On April 14, 1886 (4PM) the deadliest tornado in Minnesota history razed parts of St.Cloud and Sauk Rapids, leaving 72 dead and 213 injured. 11 members of a wedding party were killed including the bride and groom.
On that day, all the water leaped from the Mississippi near Sauk Rapids, sucked up by an 800-foot-wide tornado as it passed over.
- from Minnesota Weather Almanac, by Mark Seeley
May 9th, 1886
My dear Grand father and Maggie we received your kind letter and was glad to hear that you were all well as this leaves us the same we have just about done with the seeding we have 50 bushel of wheat in and 12 of barley and 25 of oats we have not started to put in our potatoes yet we have lots of work now we have 8 cows giving milk and 8 calvs to feed and we have one more to cave yet we have 6 big pigs and 7 small ones Pa was working in the round house part of the winter but he is out now he had to leave to put in the grain Alick went on the first of May to work at the fort he is going to run the steam pump that pumps the water out of red river into a tank and it is filtered to supply the barricks wher there is stationed about one hunedred soldiers we dont know whether he will stay any longer than a month we live about a mile and a half from the fort he came home to see us to day the man that was running the pump got a forlough for a month to go see his friends and he left Alick in his place he is getting 30 dollars a month and his board he likes to be there very well he has never been sick since last fall.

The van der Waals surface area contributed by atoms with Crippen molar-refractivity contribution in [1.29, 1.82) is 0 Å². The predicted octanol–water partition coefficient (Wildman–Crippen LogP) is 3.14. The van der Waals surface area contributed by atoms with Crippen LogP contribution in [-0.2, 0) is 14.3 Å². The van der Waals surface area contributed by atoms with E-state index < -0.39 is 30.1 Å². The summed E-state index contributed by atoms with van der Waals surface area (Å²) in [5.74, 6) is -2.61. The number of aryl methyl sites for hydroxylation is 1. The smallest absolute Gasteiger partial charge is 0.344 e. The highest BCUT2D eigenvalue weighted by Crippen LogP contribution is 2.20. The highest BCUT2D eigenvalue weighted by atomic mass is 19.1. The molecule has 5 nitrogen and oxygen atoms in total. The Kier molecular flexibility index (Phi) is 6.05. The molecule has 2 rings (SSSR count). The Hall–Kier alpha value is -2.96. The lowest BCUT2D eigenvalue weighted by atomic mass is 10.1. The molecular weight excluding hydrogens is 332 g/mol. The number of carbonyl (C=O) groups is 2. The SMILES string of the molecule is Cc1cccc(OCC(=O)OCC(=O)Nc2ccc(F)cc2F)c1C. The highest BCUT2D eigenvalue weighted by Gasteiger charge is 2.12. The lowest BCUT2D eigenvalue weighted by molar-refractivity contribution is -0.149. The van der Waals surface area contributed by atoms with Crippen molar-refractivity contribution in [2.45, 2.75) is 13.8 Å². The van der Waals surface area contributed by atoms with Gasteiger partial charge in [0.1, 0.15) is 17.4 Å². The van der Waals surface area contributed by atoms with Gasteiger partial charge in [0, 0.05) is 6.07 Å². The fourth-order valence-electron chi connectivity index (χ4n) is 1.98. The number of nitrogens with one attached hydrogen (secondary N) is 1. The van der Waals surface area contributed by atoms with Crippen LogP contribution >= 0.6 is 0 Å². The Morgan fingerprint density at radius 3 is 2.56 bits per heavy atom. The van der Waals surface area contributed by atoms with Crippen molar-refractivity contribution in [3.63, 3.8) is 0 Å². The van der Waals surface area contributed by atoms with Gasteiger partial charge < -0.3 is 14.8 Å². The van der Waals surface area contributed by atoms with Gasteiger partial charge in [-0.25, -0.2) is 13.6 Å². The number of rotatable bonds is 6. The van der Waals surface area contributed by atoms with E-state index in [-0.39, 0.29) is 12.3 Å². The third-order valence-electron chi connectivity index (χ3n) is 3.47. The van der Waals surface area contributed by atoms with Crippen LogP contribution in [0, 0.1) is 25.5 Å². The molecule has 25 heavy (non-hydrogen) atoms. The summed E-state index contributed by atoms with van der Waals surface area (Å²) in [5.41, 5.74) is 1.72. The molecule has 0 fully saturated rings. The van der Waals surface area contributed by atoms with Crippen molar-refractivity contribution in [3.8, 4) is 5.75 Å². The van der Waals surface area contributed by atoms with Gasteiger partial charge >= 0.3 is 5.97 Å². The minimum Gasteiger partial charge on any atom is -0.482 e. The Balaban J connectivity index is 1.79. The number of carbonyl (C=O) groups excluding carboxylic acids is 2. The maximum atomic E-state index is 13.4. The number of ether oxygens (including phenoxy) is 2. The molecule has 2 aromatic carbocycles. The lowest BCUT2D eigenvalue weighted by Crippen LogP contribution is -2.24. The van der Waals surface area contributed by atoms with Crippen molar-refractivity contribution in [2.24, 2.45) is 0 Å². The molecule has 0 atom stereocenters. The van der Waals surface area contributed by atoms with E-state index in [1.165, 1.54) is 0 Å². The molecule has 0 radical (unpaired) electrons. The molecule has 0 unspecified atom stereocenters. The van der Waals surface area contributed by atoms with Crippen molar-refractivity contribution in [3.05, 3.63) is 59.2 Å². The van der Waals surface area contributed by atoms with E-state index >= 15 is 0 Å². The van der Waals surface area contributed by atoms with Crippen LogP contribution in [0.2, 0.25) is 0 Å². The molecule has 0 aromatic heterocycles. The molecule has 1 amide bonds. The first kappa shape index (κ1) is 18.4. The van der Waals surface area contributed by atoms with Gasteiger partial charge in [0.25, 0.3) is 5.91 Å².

I suppose you saw in the paper about the cyclone that was in Minnesota it was about 300 miles from wher we live it caused great damage and lose of life the people are afraid here since that happened there never has been as bad a storm since we came as we seen in Beaverton the weather was very nice in Aprile but since May came in it has been very Cold buisness is rather dull here now the trace you sent was very nice Alick was sorry to hear about Mrs Hudsons truble but there are very few in this world that have not trouble of some kind
We be very lonesome without Alick he used to play on his fiddler he could play very nicely Willie play a little too
There was a big fire in Emerson the station was burnt down Alick was going to write a long time ago but he kept putting it off till he went and when he came home he told Ellen to write but she has a bad cold so I thought I would write
So I think I have told you all the news at present hoping to hear from yous oon as this leaves all well pleas excuse mistakes as I am in hurry
Write soon we all join ins ending our love to you and grand Pa hoping this will find you well